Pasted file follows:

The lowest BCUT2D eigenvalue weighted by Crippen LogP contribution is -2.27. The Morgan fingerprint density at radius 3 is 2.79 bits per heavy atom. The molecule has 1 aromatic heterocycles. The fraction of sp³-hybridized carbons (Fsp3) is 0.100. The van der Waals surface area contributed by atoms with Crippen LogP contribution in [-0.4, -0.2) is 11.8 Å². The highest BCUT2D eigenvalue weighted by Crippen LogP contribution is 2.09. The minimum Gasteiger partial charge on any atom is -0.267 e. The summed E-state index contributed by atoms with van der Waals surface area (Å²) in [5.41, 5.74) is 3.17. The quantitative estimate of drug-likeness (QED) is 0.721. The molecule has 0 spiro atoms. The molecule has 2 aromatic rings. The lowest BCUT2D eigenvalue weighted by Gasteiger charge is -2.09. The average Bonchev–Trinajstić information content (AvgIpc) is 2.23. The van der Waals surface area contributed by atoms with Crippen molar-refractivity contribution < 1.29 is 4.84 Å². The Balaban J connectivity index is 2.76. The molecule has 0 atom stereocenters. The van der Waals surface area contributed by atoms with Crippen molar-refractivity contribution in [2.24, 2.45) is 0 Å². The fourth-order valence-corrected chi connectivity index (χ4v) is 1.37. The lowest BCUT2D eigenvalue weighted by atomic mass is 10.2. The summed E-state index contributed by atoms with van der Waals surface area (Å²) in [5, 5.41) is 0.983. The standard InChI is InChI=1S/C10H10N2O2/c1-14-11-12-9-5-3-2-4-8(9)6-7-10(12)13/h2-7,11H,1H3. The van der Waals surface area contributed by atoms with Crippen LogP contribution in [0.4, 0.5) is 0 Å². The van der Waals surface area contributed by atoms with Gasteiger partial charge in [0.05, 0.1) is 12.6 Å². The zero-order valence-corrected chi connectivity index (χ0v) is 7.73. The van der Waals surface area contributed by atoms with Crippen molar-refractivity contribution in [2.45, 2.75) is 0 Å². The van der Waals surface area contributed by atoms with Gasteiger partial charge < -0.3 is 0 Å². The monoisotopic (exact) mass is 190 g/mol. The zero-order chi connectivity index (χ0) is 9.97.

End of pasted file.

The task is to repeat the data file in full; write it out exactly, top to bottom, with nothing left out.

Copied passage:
The lowest BCUT2D eigenvalue weighted by Crippen LogP contribution is -2.27. The Morgan fingerprint density at radius 3 is 2.79 bits per heavy atom. The molecule has 1 aromatic heterocycles. The fraction of sp³-hybridized carbons (Fsp3) is 0.100. The van der Waals surface area contributed by atoms with Crippen LogP contribution in [-0.4, -0.2) is 11.8 Å². The highest BCUT2D eigenvalue weighted by Crippen LogP contribution is 2.09. The minimum Gasteiger partial charge on any atom is -0.267 e. The summed E-state index contributed by atoms with van der Waals surface area (Å²) in [5.41, 5.74) is 3.17. The quantitative estimate of drug-likeness (QED) is 0.721. The molecule has 0 spiro atoms. The molecule has 2 aromatic rings. The lowest BCUT2D eigenvalue weighted by Gasteiger charge is -2.09. The average Bonchev–Trinajstić information content (AvgIpc) is 2.23. The van der Waals surface area contributed by atoms with Crippen molar-refractivity contribution < 1.29 is 4.84 Å². The Balaban J connectivity index is 2.76. The molecule has 0 atom stereocenters. The van der Waals surface area contributed by atoms with Crippen molar-refractivity contribution in [2.24, 2.45) is 0 Å². The fourth-order valence-corrected chi connectivity index (χ4v) is 1.37. The lowest BCUT2D eigenvalue weighted by atomic mass is 10.2. The summed E-state index contributed by atoms with van der Waals surface area (Å²) in [5, 5.41) is 0.983. The standard InChI is InChI=1S/C10H10N2O2/c1-14-11-12-9-5-3-2-4-8(9)6-7-10(12)13/h2-7,11H,1H3. The van der Waals surface area contributed by atoms with Crippen LogP contribution in [0.4, 0.5) is 0 Å². The van der Waals surface area contributed by atoms with Gasteiger partial charge in [0.05, 0.1) is 12.6 Å². The zero-order valence-corrected chi connectivity index (χ0v) is 7.73. The van der Waals surface area contributed by atoms with Crippen molar-refractivity contribution in [2.45, 2.75) is 0 Å². The van der Waals surface area contributed by atoms with Gasteiger partial charge < -0.3 is 0 Å². The monoisotopic (exact) mass is 190 g/mol. The zero-order chi connectivity index (χ0) is 9.97.